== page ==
A sentimental warm water wash
Would tolerance have come more easily if Trouble with the Curve had been released before instead of after the ordeal of watching Clint Eastwood talk to an empty chair at the Republican Convention? Perhaps, but still it’s hard not to think of it when in this movie he talks and sings to his absent wife at her gravesite. This isn’t a terrible movie, but it comes close – and that from a faithful fan of Clint as Rawhide’s Rowdy Yates in the 1950s.
Nice premise. An 80 year old baseball scout for the Atlanta Braves is being edged toward retirement by a young hotshot with a laptop. The scout’s successful lawyer/daughter who learned baseball at her father’s side accompanies him on a scouting trip at the request of a concerned friend. The trip, a resentful standoff between father and daughter, ends with daughter transcendent in love, career, and a new relationship with dad. All the good guys win.
The problem here is that this story unfolds at a halting pace with every move wrapped in predictability. Most of these bases have been touched with great sophistication just recently in Moneyball. Still, isn’t even a conventional baseball movie with Clint Eastwood and Amy Adams a sure bet? A good writer and director could have made it so, but Curve has neither.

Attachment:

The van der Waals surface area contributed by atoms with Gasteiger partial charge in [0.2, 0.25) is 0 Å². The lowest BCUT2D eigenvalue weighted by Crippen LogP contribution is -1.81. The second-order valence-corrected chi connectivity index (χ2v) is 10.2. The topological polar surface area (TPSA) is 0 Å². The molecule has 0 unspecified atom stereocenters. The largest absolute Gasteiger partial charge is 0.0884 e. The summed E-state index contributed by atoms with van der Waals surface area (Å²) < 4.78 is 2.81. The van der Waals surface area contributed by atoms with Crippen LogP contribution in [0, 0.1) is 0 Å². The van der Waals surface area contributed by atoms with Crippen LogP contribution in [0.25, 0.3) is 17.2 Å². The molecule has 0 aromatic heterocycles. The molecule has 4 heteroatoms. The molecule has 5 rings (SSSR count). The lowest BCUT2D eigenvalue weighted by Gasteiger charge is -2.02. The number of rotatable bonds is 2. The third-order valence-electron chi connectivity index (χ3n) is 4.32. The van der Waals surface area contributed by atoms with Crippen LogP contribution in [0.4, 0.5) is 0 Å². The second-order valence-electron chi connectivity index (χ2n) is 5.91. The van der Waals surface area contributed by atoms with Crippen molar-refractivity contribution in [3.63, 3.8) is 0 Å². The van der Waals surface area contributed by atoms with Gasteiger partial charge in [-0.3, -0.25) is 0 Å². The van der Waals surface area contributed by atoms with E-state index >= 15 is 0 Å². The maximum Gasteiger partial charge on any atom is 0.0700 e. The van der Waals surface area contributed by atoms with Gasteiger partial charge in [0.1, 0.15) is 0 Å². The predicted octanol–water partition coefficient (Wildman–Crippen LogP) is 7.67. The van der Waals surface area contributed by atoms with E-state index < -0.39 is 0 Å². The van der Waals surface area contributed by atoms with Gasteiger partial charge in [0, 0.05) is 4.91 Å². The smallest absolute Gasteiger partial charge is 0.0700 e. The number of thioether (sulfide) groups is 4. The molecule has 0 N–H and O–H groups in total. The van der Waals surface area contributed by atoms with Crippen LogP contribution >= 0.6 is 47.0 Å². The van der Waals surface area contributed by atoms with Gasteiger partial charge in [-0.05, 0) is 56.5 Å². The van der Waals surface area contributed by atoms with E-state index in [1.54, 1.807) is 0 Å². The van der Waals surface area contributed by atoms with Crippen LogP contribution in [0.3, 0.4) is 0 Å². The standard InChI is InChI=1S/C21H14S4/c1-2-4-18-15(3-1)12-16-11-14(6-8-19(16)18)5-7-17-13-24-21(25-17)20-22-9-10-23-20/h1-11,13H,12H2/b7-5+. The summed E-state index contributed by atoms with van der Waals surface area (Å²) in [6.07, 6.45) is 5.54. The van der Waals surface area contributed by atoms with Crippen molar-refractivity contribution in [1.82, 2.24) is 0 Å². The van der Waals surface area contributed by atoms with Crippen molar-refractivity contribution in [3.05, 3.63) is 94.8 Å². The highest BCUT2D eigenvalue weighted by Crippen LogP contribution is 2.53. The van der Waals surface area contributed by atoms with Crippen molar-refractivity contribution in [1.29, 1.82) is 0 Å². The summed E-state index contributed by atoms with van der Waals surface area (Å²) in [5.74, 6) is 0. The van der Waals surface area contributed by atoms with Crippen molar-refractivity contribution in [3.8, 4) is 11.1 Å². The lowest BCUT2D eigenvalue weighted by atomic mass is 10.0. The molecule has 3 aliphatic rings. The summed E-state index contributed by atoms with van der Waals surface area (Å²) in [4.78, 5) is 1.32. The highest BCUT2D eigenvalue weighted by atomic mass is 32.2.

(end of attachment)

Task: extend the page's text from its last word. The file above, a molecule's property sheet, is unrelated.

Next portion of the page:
A good baseball movie needs a dash of heroics and a willing audience with sentimental hearts. After all, we grew up on the legends of Babe Ruth and Joe DiMaggio; and it’s why the national collective never took to Ted Williams.
But look what happens here. In the first two thirds of the movie, Clint must show us first that Gus is getting old and second, that he is a first class grump. He takes a long, tortured pee; he wears glasses that do no good because he has advanced macular degeneration; he drops things; he trips; he falls. In a rage, he kicks furniture. And he is very nasty to his daughter Mickey.
Mickey (for Mantle) attends to her cranky, nearly sightless father while evaluating Bo (Joe Massingill in a woefully overplayed performance,) a team prospect. The movie turns from ordeal to pleasure during the annual draft when the futures of Gus, Mickey, and Johnny (Justin Timberlake as her new romance), hang on Mickey’s decision. Suddenly the film becomes a welcome sentimental warm water wash. The high point comes with Mickey’s discovery of a pitching ace, a natural, and the events it unleashes.
The acting? John Goodman can turn any scriptwriter’s bad lines into gold. He’s always that good. Amy Adams must deal with too long a stretch of being a mere spectator, but she blossoms when the script jumps alive. As for Clint Eastwood, let him put snarling old age to bed. There are some great roles out there for old men who are not cranks (see Jeremy Irons in The Words). The upshot: two thirds tedious predictability, one third good-old fashioned fun.
Copyright (c) Illusion
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